Health and Science

Gov. Cuomo gives New York City malls green light to reopen but holds back on indoor dining

Key Points
  • Malls in New York City that have proper high-quality air filtration systems to prevent the coronavirus' spread will be allowed to reopen beginning Sept. 9 at 50% occupancy, New York Gov. Andrew Cuomo said Thursday. 
  • Casinos across the state can begin operating that same day at 25% occupancy, he said during a press call. 
  • Cuomo has yet to OK indoor dining as local officials struggle to enforce the state's orders to curb the coronavirus. 
New York Governor Andrew Cuomo wears a protective face mask as he arrives to speak during a daily briefing following the outbreak of the coronavirus disease (COVID-19) in Manhattan in New York City, New York, U.S., July 13, 2020.
Mike Segar | Reuters

New York Gov. Andrew Cuomo announced Thursday that New York City malls will be allowed to reopen with safety precautions, but indoor dining is still on hold as local officials struggle to enforce the state's orders to curb the coronavirus. 

Malls in New York City that have proper high-quality air filtration systems to prevent the coronavirus' spread will be allowed to reopen beginning Sept. 9 at 50% occupancy, Cuomo said. Casinos across the state can begin operating that same day at 25% occupancy, he said during a press call. 

However, as colder temperatures approach the Big Apple, the Democratic governor has yet to OK indoor dining. Unlike those in other parts of the state, New York City's restaurants have been staying afloat over the summer through takeout and outdoor dining, but they can't serve patrons inside. 

The decision has been criticized by local officials and business owners, including City Council Speaker Corey Johnson, who said Wednesday that it's time to allow indoor dining in the city as the summer comes to a close and restaurant owners prepare for the colder months.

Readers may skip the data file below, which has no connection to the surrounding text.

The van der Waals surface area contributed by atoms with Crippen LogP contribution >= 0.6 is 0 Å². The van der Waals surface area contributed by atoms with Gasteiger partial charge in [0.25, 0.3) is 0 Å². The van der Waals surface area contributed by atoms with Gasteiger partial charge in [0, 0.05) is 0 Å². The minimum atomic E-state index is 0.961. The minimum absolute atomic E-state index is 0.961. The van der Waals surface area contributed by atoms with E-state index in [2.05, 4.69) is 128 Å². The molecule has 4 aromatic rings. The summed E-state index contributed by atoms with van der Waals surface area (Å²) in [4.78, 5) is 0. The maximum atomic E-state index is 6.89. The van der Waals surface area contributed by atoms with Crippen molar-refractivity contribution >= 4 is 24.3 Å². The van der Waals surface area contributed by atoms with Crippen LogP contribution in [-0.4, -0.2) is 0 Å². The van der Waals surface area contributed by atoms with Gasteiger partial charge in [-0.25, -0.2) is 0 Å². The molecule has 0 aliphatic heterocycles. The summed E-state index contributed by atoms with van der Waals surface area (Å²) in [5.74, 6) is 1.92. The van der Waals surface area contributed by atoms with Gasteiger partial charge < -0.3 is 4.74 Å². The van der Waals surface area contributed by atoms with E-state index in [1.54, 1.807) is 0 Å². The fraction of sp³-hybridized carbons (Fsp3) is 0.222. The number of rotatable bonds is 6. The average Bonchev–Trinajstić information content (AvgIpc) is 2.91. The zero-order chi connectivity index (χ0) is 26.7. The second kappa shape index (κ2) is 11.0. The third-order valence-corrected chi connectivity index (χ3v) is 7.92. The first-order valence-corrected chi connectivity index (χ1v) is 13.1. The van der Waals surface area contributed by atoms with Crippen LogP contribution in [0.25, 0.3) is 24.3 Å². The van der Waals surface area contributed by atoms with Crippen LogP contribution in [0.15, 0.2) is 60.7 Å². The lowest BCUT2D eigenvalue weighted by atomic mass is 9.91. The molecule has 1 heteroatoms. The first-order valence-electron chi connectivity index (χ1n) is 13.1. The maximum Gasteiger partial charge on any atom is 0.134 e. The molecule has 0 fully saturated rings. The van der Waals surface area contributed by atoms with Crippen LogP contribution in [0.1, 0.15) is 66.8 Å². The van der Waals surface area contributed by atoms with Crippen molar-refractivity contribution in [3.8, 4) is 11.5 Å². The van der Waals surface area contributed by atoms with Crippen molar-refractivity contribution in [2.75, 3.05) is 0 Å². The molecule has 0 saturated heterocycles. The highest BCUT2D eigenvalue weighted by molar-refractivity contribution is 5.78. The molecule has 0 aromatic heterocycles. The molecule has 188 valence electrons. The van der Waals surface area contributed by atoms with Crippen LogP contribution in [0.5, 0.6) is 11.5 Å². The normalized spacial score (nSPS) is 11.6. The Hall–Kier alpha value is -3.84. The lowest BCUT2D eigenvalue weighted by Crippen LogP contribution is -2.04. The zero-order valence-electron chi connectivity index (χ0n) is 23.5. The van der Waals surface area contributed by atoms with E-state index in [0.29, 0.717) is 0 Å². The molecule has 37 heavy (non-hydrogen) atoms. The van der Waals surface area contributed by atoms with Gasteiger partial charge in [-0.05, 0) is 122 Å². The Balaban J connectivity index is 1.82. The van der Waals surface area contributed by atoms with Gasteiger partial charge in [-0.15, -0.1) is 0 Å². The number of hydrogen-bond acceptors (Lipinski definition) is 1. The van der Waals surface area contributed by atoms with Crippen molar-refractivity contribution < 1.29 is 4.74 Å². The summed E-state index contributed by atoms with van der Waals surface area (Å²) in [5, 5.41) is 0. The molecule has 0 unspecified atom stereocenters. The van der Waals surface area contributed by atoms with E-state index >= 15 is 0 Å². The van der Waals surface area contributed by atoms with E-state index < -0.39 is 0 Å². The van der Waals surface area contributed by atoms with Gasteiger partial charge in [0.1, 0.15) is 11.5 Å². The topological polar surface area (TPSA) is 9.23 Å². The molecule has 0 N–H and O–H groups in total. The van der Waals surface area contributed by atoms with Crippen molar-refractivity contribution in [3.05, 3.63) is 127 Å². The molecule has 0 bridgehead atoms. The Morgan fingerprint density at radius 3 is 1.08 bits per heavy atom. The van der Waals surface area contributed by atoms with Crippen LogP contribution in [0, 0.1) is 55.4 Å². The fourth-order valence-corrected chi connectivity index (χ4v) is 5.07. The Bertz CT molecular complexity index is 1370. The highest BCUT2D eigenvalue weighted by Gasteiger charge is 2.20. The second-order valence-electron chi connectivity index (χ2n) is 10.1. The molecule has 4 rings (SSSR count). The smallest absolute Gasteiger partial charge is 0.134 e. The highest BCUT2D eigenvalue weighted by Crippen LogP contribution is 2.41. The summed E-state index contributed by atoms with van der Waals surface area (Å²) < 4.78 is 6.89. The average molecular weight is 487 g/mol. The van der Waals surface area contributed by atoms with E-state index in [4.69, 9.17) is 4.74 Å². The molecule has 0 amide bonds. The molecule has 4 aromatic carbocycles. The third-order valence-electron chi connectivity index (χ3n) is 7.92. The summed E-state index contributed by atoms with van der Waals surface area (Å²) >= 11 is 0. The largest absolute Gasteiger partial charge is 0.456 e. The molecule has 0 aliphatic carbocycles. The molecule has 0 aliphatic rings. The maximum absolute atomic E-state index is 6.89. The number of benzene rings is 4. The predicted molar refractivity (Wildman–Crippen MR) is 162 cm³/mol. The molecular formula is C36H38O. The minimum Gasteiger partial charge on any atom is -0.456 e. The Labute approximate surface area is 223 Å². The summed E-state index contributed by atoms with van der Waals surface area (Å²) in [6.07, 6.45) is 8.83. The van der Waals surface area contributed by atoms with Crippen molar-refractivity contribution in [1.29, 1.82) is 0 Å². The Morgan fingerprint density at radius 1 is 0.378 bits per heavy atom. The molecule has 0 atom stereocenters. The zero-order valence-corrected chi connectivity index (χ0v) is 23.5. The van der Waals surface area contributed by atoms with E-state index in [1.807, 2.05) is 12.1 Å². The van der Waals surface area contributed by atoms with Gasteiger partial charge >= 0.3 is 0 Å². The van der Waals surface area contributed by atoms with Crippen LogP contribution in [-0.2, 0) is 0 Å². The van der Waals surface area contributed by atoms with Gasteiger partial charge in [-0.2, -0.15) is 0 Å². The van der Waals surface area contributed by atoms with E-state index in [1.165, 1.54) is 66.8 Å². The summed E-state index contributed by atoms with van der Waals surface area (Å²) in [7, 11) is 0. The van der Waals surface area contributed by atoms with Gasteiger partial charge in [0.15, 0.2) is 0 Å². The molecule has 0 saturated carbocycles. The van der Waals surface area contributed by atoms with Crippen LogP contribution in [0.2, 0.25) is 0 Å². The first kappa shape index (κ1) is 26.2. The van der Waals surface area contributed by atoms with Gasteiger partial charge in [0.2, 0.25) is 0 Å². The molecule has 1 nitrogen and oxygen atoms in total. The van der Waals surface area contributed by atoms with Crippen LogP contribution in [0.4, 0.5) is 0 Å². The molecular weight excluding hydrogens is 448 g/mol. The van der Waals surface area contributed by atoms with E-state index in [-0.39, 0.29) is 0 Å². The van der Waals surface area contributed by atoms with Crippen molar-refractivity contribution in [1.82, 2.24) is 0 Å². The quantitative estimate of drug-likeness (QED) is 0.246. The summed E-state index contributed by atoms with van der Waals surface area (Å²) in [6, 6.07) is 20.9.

Johnson noted that New Jersey Gov. Phil Murphy, also a Democrat, announced his state can begin indoor dining on Friday at 25% capacity. 

"I want to open the restaurants in New York City," Cuomo said on the call. "I don't know how we're going to do the compliance and, by the way, I am open to any suggestions."

Cuomo has recently allowed other businesses to reopen, including gyms and museums, and is gearing up to reopen schools for in-person instruction, which will require additional state resources to monitor and protect against Covid-19 outbreaks, he said. Those reopenings pose "a complication" for reopening indoor dining in the city, he said. 

"I understand the tension on the issue," Cuomo said, adding that the state has the legal authority to reopen the restaurants, not the city. "We have major problems in New York City with the compliance on the bars. I have beseeched New York City to do a better job on compliance and enforcement." 

Cuomo called on the New York Police Department and the New York State Restaurant Association, which has called for indoor dining in the city, to create a plan or a "task force" that would effectively allow restaurants to reopen while enforcing the governor's rules. 

New York requires all restaurants open for indoor dining to operate at reduced capacity, limit table sizes, enforce face coverings except while seated and limit staff meetings, among other guidelines.

New York City Mayor Bill de Blasio said at his daily press briefing on Thursday that the city and state have worked together every day and "the state has been right there with us in understanding the challenges that come with indoor activity."

He applauded the New York City Sheriff's Office for doing "an absolutely outstanding job with restaurants enforcement, with quarantine enforcement." 

De Blasio said the city would "come to a decision in the next days, definitely in the month of September," though the governor has to first grant the city permission. 

"We will have more guidance, but the guidance will be based on what is in the interest of 8 million-plus New Yorkers who have to beat this disease," de Blasio said. 

Correction: This story was updated to reflect that Cuomo said, "I have beseeched New York City to do a better job on compliance and enforcement." 

— CNBC's Will Feuer contributed to this report. 

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